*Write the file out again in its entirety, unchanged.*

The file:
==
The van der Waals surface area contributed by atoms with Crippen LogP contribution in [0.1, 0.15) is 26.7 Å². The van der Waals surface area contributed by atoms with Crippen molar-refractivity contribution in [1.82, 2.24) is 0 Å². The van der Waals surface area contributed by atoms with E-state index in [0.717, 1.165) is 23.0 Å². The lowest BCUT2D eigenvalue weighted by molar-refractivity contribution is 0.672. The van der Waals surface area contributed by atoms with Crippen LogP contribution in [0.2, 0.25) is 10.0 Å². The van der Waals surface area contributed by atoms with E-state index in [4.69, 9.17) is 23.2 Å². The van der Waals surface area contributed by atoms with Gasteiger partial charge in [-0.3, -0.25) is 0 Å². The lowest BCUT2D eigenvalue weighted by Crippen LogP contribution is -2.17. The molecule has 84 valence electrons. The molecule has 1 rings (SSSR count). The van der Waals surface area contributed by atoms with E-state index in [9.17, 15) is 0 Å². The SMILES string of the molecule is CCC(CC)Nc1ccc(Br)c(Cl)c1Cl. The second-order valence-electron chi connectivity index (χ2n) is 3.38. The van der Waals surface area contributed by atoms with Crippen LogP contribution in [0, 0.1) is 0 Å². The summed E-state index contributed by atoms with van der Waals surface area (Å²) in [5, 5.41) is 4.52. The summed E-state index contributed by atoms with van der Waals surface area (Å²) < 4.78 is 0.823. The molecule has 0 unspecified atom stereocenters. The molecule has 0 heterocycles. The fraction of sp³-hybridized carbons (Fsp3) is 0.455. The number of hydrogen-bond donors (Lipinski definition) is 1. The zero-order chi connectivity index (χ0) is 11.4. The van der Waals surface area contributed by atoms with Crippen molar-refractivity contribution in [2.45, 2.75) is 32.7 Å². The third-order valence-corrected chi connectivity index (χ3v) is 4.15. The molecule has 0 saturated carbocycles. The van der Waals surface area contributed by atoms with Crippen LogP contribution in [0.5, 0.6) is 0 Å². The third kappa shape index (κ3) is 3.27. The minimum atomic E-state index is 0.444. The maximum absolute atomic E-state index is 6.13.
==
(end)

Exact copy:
The van der Waals surface area contributed by atoms with Crippen LogP contribution in [0.1, 0.15) is 26.7 Å². The van der Waals surface area contributed by atoms with Crippen molar-refractivity contribution in [1.82, 2.24) is 0 Å². The van der Waals surface area contributed by atoms with E-state index in [0.717, 1.165) is 23.0 Å². The lowest BCUT2D eigenvalue weighted by molar-refractivity contribution is 0.672. The van der Waals surface area contributed by atoms with Crippen LogP contribution in [0.2, 0.25) is 10.0 Å². The van der Waals surface area contributed by atoms with E-state index in [4.69, 9.17) is 23.2 Å². The van der Waals surface area contributed by atoms with Gasteiger partial charge in [-0.3, -0.25) is 0 Å². The lowest BCUT2D eigenvalue weighted by Crippen LogP contribution is -2.17. The molecule has 84 valence electrons. The molecule has 1 rings (SSSR count). The van der Waals surface area contributed by atoms with E-state index in [9.17, 15) is 0 Å². The SMILES string of the molecule is CCC(CC)Nc1ccc(Br)c(Cl)c1Cl. The second-order valence-electron chi connectivity index (χ2n) is 3.38. The van der Waals surface area contributed by atoms with Crippen LogP contribution in [0, 0.1) is 0 Å². The summed E-state index contributed by atoms with van der Waals surface area (Å²) in [5, 5.41) is 4.52. The summed E-state index contributed by atoms with van der Waals surface area (Å²) < 4.78 is 0.823. The molecule has 0 unspecified atom stereocenters. The molecule has 0 heterocycles. The fraction of sp³-hybridized carbons (Fsp3) is 0.455. The number of hydrogen-bond donors (Lipinski definition) is 1. The zero-order chi connectivity index (χ0) is 11.4. The van der Waals surface area contributed by atoms with Crippen molar-refractivity contribution in [2.45, 2.75) is 32.7 Å². The third-order valence-corrected chi connectivity index (χ3v) is 4.15. The molecule has 0 saturated carbocycles. The van der Waals surface area contributed by atoms with Crippen LogP contribution in [0.5, 0.6) is 0 Å². The third kappa shape index (κ3) is 3.27. The minimum atomic E-state index is 0.444. The maximum absolute atomic E-state index is 6.13.